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Masters program considered

Friday, November 30, 2007  
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By Ryan Holly

Oklahoma Christian University faculty members are debating a potential Masters of Science in Engineering program.

An MSE degree would consist of a 30-credit-hour program covering courses on engineering, business and computer science.

The engineering department began forming this degree in 2006.

According to the document Proposal to Establish a Master of Science in Engineering (MSE) Degree at Oklahoma Christian University, the projected start date of Oklahoma Christian’s newest masters program is 2008.

Faculty members will vote after Thanksgiving on whether or not to add the new degree program.

“We started discussing it the fall of 2006 when I came here. We brought it to the graduate council here at OC, and they looked at our proposal. This council asked us to bring our proposal before an external group,” Associate Dean of the College of Professional Studies Robert Mitchell said. “We had the head of the Mechanical Engineering Department of University of Arkansas, and a faculty member from Kansas University, and a faculty member from Missouri Rollins University come in and they say it’s a go.”

Despite the engineering department’s optimism, faculty members in other departments are concerned this may not be the best time to introduce this program.

“It gets hard to have the icing on the cake when you don’t have the cake. I think we need to strengthen our undergrad program before we go add more graduate programs. It is not that it is not a good program. It might just not be the right time for this institution to adopt it,” Department of Communication Chair Larry Jurney said.

Many people feel the program should take advantage of the program’s current momentum

“There is a ton of momentum behind this master’s program, and we are trying to get it going. I think now would be the most opportune time. We haven’t even put together a marketing plan for it, but there are many people who already know about it,” senior Marshall Warren said. “We have so much momentum behind the program that it would be disheartening to lose that momentum and then pick it back up later. I know that five graduating seniors are planning on staying, and I’m one of them.”

Apprehension of the impending MSE program is rooted in the possible costs.

The department of engineering is confident that the costs of this program will be minimum.

“The biggest resistance on campus has to do with finances and resources. There are questions like ‘Do we understand what we’re getting in to?’ and ‘What if we build this thing and nobody comes?’ and ‘If we do this then how are we going to be able to start other very important things?’ The way I see it is exactly the opposite,” Mitchell said. “Since there will be such a high demand in this local region – say at Tinker Air Force Base – they will pay for their people to get a master’s, and they will pay our tuition.”

Although many engineering programs are expensive, some argue that the Oklahoma Christian MSE program will be an exception.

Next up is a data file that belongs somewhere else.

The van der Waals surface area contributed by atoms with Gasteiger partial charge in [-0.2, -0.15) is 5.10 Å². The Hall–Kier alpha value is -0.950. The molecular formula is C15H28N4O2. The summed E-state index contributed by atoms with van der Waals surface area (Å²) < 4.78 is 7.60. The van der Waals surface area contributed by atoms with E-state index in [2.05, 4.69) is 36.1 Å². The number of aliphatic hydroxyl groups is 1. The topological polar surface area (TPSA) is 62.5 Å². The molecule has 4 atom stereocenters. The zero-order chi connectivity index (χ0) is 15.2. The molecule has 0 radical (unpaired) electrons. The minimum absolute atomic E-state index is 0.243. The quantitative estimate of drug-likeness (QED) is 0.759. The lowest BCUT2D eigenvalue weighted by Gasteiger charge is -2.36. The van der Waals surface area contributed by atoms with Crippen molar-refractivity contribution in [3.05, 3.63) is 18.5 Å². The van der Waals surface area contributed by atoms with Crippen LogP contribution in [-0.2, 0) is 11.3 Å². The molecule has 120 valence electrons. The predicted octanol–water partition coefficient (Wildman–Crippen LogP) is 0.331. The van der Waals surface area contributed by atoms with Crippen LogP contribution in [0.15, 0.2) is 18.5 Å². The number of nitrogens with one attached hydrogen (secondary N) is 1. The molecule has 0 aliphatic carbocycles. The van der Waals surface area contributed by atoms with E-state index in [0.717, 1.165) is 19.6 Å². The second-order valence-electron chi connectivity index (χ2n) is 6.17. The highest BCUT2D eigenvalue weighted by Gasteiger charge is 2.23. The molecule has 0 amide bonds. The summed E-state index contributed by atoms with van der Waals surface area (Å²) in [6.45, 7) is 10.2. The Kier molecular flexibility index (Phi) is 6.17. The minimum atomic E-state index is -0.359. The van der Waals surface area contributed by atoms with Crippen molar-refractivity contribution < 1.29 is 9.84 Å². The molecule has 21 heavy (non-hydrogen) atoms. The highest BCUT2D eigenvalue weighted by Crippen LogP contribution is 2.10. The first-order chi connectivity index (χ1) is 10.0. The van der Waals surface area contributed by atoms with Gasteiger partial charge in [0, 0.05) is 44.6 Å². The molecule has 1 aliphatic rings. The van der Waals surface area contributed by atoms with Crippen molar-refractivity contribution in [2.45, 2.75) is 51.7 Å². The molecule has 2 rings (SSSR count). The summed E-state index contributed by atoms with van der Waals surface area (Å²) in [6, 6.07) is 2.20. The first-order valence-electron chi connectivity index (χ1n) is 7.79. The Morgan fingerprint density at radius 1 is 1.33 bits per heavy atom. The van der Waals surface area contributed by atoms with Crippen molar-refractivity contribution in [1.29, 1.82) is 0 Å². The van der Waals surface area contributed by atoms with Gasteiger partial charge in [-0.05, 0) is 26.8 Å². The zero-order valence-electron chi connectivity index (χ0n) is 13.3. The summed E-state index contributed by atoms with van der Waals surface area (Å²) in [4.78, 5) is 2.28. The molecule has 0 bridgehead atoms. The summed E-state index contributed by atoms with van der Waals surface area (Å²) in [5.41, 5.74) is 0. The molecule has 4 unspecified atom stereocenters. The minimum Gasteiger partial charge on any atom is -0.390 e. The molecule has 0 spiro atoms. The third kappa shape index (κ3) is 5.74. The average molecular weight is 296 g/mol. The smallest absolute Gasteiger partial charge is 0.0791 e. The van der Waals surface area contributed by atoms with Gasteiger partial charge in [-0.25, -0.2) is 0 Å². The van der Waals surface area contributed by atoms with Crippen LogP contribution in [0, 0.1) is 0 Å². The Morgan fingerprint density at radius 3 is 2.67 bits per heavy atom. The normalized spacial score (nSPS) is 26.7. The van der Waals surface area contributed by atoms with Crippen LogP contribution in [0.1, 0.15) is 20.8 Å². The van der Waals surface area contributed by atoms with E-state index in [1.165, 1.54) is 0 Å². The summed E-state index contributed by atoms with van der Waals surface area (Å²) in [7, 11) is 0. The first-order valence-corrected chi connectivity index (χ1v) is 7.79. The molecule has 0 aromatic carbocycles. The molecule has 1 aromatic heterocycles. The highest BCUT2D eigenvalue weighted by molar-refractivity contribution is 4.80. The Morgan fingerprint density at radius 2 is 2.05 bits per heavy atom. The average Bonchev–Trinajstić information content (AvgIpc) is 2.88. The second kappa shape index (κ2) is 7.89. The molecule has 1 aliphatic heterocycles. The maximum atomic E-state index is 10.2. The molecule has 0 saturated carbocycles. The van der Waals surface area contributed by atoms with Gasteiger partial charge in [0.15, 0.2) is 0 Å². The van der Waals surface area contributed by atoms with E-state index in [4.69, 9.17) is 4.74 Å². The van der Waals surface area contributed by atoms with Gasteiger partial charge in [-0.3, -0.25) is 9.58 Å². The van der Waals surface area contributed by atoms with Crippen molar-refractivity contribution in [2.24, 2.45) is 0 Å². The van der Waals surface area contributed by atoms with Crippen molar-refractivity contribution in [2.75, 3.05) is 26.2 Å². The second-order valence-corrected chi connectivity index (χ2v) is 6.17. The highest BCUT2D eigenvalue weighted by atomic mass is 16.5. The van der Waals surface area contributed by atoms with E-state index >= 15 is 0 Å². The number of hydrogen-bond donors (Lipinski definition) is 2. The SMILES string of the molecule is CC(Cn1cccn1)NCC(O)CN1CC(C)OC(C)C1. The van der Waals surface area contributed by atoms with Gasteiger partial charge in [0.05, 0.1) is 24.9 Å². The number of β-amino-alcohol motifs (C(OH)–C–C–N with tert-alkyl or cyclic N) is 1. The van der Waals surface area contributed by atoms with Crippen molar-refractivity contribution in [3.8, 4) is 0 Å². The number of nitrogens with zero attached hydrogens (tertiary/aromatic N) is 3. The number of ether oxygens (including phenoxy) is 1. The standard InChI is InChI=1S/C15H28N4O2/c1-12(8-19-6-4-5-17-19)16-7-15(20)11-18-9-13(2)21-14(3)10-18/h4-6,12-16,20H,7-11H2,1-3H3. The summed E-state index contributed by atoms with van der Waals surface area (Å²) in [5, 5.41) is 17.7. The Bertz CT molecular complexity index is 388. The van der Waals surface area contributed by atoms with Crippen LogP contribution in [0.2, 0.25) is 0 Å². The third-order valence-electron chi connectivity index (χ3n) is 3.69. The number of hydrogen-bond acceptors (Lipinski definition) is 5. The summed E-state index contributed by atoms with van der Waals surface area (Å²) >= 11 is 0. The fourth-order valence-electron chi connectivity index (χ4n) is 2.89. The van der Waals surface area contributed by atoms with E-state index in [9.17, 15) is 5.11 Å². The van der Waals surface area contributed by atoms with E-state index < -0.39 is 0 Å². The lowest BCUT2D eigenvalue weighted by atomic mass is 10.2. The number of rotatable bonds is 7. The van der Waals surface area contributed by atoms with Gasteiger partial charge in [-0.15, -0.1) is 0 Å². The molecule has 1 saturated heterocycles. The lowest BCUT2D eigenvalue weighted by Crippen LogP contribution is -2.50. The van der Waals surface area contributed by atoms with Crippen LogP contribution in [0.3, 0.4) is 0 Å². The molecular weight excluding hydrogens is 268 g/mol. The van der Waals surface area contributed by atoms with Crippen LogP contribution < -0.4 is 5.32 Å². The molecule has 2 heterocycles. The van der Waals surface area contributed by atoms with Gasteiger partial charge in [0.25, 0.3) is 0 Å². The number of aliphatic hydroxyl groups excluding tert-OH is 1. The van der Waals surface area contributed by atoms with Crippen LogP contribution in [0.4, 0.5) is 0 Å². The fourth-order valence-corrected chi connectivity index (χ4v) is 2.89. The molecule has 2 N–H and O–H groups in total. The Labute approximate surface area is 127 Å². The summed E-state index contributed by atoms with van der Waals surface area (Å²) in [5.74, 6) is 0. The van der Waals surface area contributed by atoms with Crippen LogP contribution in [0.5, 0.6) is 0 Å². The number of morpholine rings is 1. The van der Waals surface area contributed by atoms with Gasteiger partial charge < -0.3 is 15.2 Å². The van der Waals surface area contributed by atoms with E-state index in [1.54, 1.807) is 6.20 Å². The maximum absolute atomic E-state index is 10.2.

“There are many engineering programs that have a high cost. These programs are instituted by what is known as research universities. We wouldn’t be one of those research universities so we wouldn’t need all the money that people might think we would need,” Warren said.

The department of engineering is devising a strategy to provide a suitable amount of professors for its students.

“We have a game plan where we will have some full-time graduate students here, and they can actually help with some of the things we are doing here by teaching some of the lower level courses so that we can add some new courses without adding any faculty,” Mitchell said. “The issue of having enough faculty is a chief concern of people who are not close to what we are doing. They’re very much afraid that what we are doing will cost the university and therefore would hurt other programs.”

The monetary debate seems to stem from the university’s former financial troubles.

“Years ago when the college was in financial trouble, they cut professors rather than programs so we held on to engineering even though it was a high maintenance program. Our choice to keep the engineering program was probably the right one, but now as things are looking a little bit better, we should focus on paying back these departments that lost their professors and giving us what we need so that students all over the university can benefit instead of those in only one program,” David Lowry, dean of the college of arts and sciences said.

Current economic concerns may shrink if the program succeeds and is supported by charitable alumni.

“I contend that not adding the masters program is financial folly.  Looking back at the donations that have been made to OC, we see that very many OC engineering alumni become quite successful, but maintain their charitable ethic and give away some of their newfound wealth, OC being one of the beneficiaries,” senior Stephen Swanson said.  “A masters program is an investment in our students which, so far, has been an investment by the school with an incredible return.”


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